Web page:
My patience for political debates gave out long ago. I think the clincher was a 1984 encounter which somehow favored Ronald Reagan despite the clear fact that Walter Mondale out-hustled him on every single question. (I was rather annoyed with Mondale because so many of those tussles revealed him to be the more aggressive and tenacious cold warrior.) It was almost a replay of my first debate experience, Kennedy-Nixon, except where Kennedy appealed to a hopeful future, that future had passed by 1984 and America was ready to be led into senility -- at least they sure picked the guy to do it.
However, some bloggers I follow still take these things seriously, so I figured I'd cite a few of their comments. After all, watching ten right-wing jerks fumble their way through a set of questions and spinning them into their fantasies does offer some opportunity to examine the psychosis that afflicts so-called conservatives today. Whereas Reagan had a knack for amalgamating an imagined past with a fantasy future, at least he was pretty sure it would be a positive future. But today's Republican standard-bearers are united in their conviction that the nation stands on the brink of a catastrophe that only their kind of determined leadership can stave off, even though the scenarios most likely to push the country off the deep end are the very ones that adopt their policy proposals.
Wednesday, October 21. 2015
I don't really understand what's been going on there over the last few weeks, other than that it this episode of escalating violence isn't all that different from every other one -- in that it's mostly explained by the exhaustion of hope for change by any means other than yet another mass uprising. In 1989, as 22 years of military rule over the Occupied Territories turned increasingly rote and rigid, numb and dumb, with the Palestinian political leadership broken and scattered, the popular revolt that broke out was called the intifada -- an Arabic word denoting a tremor, shivering, shuddering, derived from nafada meaning to shake, to shake off, to get rid of. It was an almost involuntary response to the daily grind of oppression, and it took the PLO as much by surprise as it shocked Israel's security czars. Their kneejerk reaction then was summed up in Yitzhak Rabin's vow to "break the bones" of those who would dare protest against Israeli power. Nearly all of the violence was the work of Israelis, who killed hundreds of Palestinians, injured and/or detained thousands, and looked foolish. The worst the Palestinians did was to throw rocks at the armed gendarmes, not exactly textbook nonviolence but for two peoples who grew up on the stories of David and Goliath, more an act of symbolic than physical resistance.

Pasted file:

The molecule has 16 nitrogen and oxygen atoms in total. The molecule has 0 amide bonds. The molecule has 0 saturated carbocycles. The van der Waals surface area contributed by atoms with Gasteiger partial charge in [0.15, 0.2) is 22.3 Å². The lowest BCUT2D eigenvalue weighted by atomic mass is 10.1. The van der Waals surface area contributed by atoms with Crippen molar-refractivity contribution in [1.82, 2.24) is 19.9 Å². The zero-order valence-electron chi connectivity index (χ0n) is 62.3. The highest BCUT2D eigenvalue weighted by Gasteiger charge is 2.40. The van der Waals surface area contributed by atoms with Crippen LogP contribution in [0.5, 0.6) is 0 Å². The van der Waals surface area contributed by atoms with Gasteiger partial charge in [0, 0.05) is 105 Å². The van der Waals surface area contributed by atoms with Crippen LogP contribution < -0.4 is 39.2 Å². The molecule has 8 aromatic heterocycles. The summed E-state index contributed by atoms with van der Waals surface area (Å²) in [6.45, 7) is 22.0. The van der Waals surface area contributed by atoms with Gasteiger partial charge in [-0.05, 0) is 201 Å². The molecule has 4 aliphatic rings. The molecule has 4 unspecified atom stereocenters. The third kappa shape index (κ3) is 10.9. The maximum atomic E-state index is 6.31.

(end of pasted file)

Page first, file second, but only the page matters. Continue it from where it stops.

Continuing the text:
Rabin eventually saw the the way out of the embarrassment of the Intifada was to insert a buffer layer of Palestinian "leaders" between the Israeli masters and most of the Palestinian masses: a role that Yassir Arafat all too readily agreed to, as long as it was sugar-coated with vague promises of future Palestinian independence. This was the Oslo "peace process" -- by design it spurred a redoubling of Israeli efforts to "create facts on the ground" (Israel's jargon for building illegal settlements and outposts on occupied Palestinian land) while forces on both sides -- and not just the "extremists" like Kach-ist settlers and Hamas -- worked to poison the agreement. We can only speculate on what might have happened had Rabin not been assassinated; had his successor, Shimon Peres, not recklessly provoked a wave of Hamas terrorism which got him voted out; had Benjamin Netanyahu not come to power and used that power to subvert the "process"; had Ehud Barak, elected with a mandate to deliver the "final status" negotiations, not gotten cold feet, reneged on his promises, tore up the Oslo agreement, initiated the so-called "Second Intifada" while ushering Ariel Sharon into power to nail the coffin shut. But what we know now is that the growing power of Israel's settler movement, its militarist security state, and its right-wing political parties, has buried, as far into the future as we can see, any prospect for equal rights, for justice and peace, under Israel's yoke.
It's unfair to blame the Second Intifada for killing Oslo, but the resort to violence by Hamas and factions of the PLO, especially the practice of "suicide bombing," helped to harden right-wing Israeli attitudes and determination. I always thought the two Intifadas were completely different phenomena: the former a spontaneous mass revolt in the face of Israel's overwhelming potential violence; the latter a calculated attempt by small cadres of militants to show Israel's powers that their subversion of the "peace process" must have adverse consequences for the Israeli people. The former exposed the rotten truth about Israel's "enlightened occupation"; the latter revealed that in a naked test of violence with Israel the Palestinians never stood a chance.